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Chipmaker Qualcomm is signaling that it’s ready for a truce in its ongoing patent licensing dispute with Apple, as CEO Steve Mollenkopf hit CNBC’s airwaves today to predict that the companies will resolve their issues by the end of 2018. His comments come shortly after Qualcomm announced that it’s slashing its patent licensing fees, and therefore its profit forecasts, in apparent response to an Apple lawsuit and international regulatory actions.

While Mollenkopf noted that the Qualcomm-Apple case is still making its way through the courts, he suggested that “legal milestones” coming this summer are putting pressure on both companies to settle. “There will be a decision one way or the other,” he said, “either through the courts, or in the way that I think everybody would prefer, in a settlement, here and before the end of the year if we’re lucky.”

CNBC asked whether Apple CEO Tim Cook’s upcoming June deposition in the lawsuit provided a particular incentive for near-term settlement. “I think in all cases, people don’t like to have legal risks hanging over their heads,” Mollenkopf said, “and as you get closer to the legal milestones, the perspective of both companies — including Qualcomm — is such that I think the environment gets better to get a settlement.” He mentioned that the companies continue to actively communicate, and that Apple’s response has been “very consistent with our view and optimism that we’ll be able to get this done and delivered in fiscal year ’19. There’s just too much, too many reasons to get this settled.”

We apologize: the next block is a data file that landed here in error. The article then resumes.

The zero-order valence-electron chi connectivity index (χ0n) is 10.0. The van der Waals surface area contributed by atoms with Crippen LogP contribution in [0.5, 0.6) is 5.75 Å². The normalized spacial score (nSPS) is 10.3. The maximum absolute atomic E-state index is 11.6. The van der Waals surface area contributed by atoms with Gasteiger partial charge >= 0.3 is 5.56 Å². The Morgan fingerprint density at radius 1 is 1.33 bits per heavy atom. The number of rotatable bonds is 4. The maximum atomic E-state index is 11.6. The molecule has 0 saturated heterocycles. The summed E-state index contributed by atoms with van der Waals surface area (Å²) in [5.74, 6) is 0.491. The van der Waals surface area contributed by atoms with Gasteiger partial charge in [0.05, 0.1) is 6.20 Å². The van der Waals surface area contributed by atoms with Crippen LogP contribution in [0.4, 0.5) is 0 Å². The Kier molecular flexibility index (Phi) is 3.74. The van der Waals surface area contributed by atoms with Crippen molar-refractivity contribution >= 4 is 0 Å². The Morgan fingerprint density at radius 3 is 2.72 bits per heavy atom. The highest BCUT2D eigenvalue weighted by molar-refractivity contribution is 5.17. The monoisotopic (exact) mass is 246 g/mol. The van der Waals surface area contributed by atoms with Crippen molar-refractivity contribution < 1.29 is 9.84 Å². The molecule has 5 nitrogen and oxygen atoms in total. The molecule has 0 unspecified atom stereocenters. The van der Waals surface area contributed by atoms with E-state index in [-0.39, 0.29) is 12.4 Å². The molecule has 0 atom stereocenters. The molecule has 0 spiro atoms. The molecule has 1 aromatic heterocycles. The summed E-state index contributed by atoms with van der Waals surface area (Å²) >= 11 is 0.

Mollenkopf interestingly pronounced the word “many” like “money,” hinting at the $1 billion dollar financial basis of the dispute. While Qualcomm’s patent licensing terms have caught the attention of U.S. and foreign governments, the core issue is over the amount of fees paid by licensees, specifically whether or not its licensing rates are “excessive.”

Previously, each phone maker paid Qualcomm a percentage of each phone’s selling price, enabling Qualcomm to collect significantly more on a $500 phone than a $200 phone, even if both phones used the same Qualcomm components. Apple complained that its payments to Qualcomm rose with its phone prices, even though new premium features were coming from non-Qualcomm innovations. Under the newly announced licensing strategy, Qualcomm will cap each phone’s basis price at $400, enabling cheap phones to pay a lower rate without penalizing premium phone makers. Major licensee Samsung has apparently already received a rate cut, reducing Qualcomm’s licensing forecasts by several hundred million dollars.

“We are really working on technology that’s important,” Mollenkopf said, acknowledging recent U.S. government actions to protect the company from a takeover by foreign-owned rival Broadcom. “On the other side, we also say, this is very valuable technology, and we need to make sure we can deliver that value to our shareholders. And that’s what the debate is about, whenever we have discussions with a licensee.”

Even in the current LTE generation, Apple has not been able to fully stop using Qualcomm modems in its iPhones. Fast Company reported yesterday that Apple has modified its plan to cut Qualcomm wholly out of its upcoming 2018 iPhones, and now expects to use at least 30 percent Qualcomm modems — perhaps more if production-challenged rival Intel fails to deliver all of the modems Apple needs. Qualcomm is similarly believed to have a major lead over Intel in the engineering and production of 5G modems, which will be necessary for next-generation iPhones starting in 2019 or 2020.

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